It’s not too hard to imagine that in Las Vegas there are many different types of jobs surrounding the dance music scene, aside from the big headliners. After all, it’s a city built on entertainment and nightlife. Miz Hyjak (real name Jackie) is a dancer and model, originally from L.A., who has performed possibly all the nighttime jobs Las Vegas has to offer. Her passion, however, is music and dance. I spent a few days in LV to see how, with a little hustle and a true love for the scene, Miz Hyjak turns her love of dance into her livelihood.

Hyjak has been pursuing gogo dancing and other performance theater for a number of years now in Las Vegas, and she’s had a decent amount of success. She’s worked at club Light in the Mirage, has modeled for countless photographers, catalogs and magazines, and most notably, has performed at every EDC since Insomniac moved it to Vegas.

“I danced as a parasol girl the first year,” Hyjak muses about her many EDC performances. “Last year, I was a ‘Golden Girl,’ and I was dressed up like Foxy Cleopatra with Nigel Ficke. The year before that, I was a ‘Roller Girl.’” She finally gives up trying to remember what she did in each one. Between EDCs, she keeps busy with many different gigs, including dancing and crowd-hyping at other festivals and hotel clubs, modeling, DJing, and engaging in art. It seems there are dozens of ways to be creative in Vegas, and Hyjak has done it all.

I arrive in Vegas on a Saturday evening—one that will, unbeknownst to us, mark the end of the controversial Cannabis Cup. The Feds have been threatening the event prior to its launch in the Moapa Valley, just outside of Vegas, but the high winds will end up being the deciding factor. Nonetheless, Miz Hyjak is there to perform at Alex Grey’s Visionary Village as a dancer and fire breather. Grey designed this year’s Cannabis Cup trophy, so Hyjak is excited to be dancing in his display with one of her favorite groups, Instrumental Bodies. She does some burlesque-style fan dancing with two other dancers and attempts to do some fire breathing, but wind quickly puts an end to it.

“I’m not formally trained; I just love to move to music.”

Hyjak is happy to reflect on all the dancers she’s seen at the Cup, some who first inspired her to try her hand at gogo dancing. “It was so fun getting up onstage with the girls I looked up to when I started—Mayhar, who’s in charge of Instrumental Bodies; Bambu, who really got me started; Saturn and Jesabella Marie—all really inspired me. It was a great sort of reunion.” The scene at the Cannabis Cup is beautiful but messy, with sand flying everywhere but lots of cool art, music and other displays. Even though the event is cut short, Hyjak goes out to the site on Sunday and helps the team break down.

Later on Sunday evening, I go to Church, a small monthly event thrown by Hyjak and her husband, DJ Johnny McNazty. Hyjak is a DJ herself, but she is not playing this evening. “I’m excited to be playing at the World of Drum & Bass show next week for my 30th birthday, but tonight I’m just getting body-painted,” says Hyjak, already neck-deep in paint. Body paint is another of the many and sundry creative jobs Hyjak engages in—sometimes painting, sometimes being painted. Tonight, artist Scott See is really just practicing, creating a sort of Chinese-inspired lingerie piece on Hyjak’s body. Once it’s done, she doesn’t look nude at all. She’s technically not, anyway, as she sports a pair of boy shorts and self-made pasties. When she’s done, Hyjak runs around greeting people as McNazty and the Gone Jahmen Crew perform jungle, dubstep and trap. Later at the after-party, she finally gets sick of having no clothes, borrowing a pair of shorts and a T-shirt from the headlining DJ, NLIC.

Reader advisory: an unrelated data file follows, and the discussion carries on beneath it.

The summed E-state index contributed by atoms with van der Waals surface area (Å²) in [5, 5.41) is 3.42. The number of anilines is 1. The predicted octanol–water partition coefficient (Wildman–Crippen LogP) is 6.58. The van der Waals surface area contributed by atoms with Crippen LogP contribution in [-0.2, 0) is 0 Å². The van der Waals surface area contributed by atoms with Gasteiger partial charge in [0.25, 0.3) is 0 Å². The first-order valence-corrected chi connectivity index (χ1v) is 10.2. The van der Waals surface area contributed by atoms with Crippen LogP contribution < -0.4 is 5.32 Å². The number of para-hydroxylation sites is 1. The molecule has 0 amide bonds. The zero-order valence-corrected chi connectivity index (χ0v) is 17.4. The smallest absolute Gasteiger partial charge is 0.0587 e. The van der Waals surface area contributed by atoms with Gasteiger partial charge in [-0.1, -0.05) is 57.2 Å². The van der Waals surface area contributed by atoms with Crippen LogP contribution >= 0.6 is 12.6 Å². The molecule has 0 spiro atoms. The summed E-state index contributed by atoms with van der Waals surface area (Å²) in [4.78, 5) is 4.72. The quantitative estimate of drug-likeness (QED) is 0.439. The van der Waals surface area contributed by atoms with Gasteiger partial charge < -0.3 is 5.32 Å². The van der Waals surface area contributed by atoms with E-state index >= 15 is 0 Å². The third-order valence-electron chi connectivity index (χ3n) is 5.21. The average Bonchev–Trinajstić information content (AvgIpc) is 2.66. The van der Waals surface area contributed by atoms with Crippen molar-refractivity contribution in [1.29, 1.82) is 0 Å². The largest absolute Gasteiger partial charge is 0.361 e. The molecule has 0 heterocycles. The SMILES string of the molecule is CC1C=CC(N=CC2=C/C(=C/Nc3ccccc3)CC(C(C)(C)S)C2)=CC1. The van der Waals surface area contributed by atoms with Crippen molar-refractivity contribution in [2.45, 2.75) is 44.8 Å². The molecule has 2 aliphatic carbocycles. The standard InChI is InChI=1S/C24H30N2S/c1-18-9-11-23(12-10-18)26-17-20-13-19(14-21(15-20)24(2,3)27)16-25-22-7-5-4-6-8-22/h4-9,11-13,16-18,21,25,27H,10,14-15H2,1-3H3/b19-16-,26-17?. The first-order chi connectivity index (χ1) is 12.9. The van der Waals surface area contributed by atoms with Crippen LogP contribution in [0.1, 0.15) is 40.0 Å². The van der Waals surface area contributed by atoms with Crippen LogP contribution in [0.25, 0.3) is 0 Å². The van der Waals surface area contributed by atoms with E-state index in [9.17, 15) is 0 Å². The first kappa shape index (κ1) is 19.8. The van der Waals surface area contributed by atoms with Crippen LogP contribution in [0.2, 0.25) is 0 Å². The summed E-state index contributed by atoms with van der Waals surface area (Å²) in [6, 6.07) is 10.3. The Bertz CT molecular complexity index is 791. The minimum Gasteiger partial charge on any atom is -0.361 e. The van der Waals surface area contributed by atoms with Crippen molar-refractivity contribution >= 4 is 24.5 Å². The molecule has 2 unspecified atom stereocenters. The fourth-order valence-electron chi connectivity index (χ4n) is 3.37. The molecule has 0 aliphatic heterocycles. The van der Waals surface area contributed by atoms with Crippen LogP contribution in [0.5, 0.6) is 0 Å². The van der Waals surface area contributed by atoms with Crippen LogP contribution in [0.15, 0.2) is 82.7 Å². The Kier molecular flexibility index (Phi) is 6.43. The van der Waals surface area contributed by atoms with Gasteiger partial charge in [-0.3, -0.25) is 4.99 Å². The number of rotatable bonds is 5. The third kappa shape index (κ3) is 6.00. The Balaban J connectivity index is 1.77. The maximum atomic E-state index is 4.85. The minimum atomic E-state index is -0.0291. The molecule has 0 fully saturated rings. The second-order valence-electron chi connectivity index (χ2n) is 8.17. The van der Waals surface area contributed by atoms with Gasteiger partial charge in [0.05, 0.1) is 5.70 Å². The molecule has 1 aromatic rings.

Monday, Hyjak has a photo shoot. She does these quite often and has modeled for a number of different magazines and clothing lines, but today’s shoot is different for a couple of reasons. The most notable is the photographer, Albert Navarro II. He is a recognized art photographer in Las Vegas, and really, the world at large. His latest book, Bodyscapes—The Art of Sensual Light, released in March 2015 and is a black-and-white life study of the human body. They’re nude photos, yes, but in the most artistic and beautiful sense.

On this shoot, Navarro has Hyjak posing for a new book project—similar to the last, but with graphics superimposed over the subject’s body. It sort of looks like body painting, but the way Navarro works with the light, it’s also meant to be an optical illusion.

“Jackie is one of my favorite models to work with,” Navarro says as Hyjak tries out different poses and he focuses the projector to fit on her body. “Because she’s a dancer, she knows her body really well and moves into picture-perfect poses as a natural thing. I don’t have to do much.” Indeed, throughout the shoot, Hyjak is constantly moving, drawing shapes with her arms and legs and stretching into positions only dancers and yogis can get into. “I’m not formally trained,” she’s quick to point out. “I just love to move to music.”

Moving is what Hyjak seems to do best, whether it’s dancing or moving effortlessly throughout the scene, booking gigs left and right, or practicing any number of her crazy passions like fire-breathing or stilt-walking. Even her face is always moving, as she’s one of the most animated people on the Las Vegas scene and has the perfect expression for every photo. She works tirelessly both in front of and behind the scenes to give partiers in Vegas the best experience possible, all while having endless fun herself. It takes a huge work ethic to accomplish what Miz Hyjak has, but she truly is a visual installation in Vegas and in the dance scene. Say hi to her at the next EDC, if you can recognize her through the makeup.


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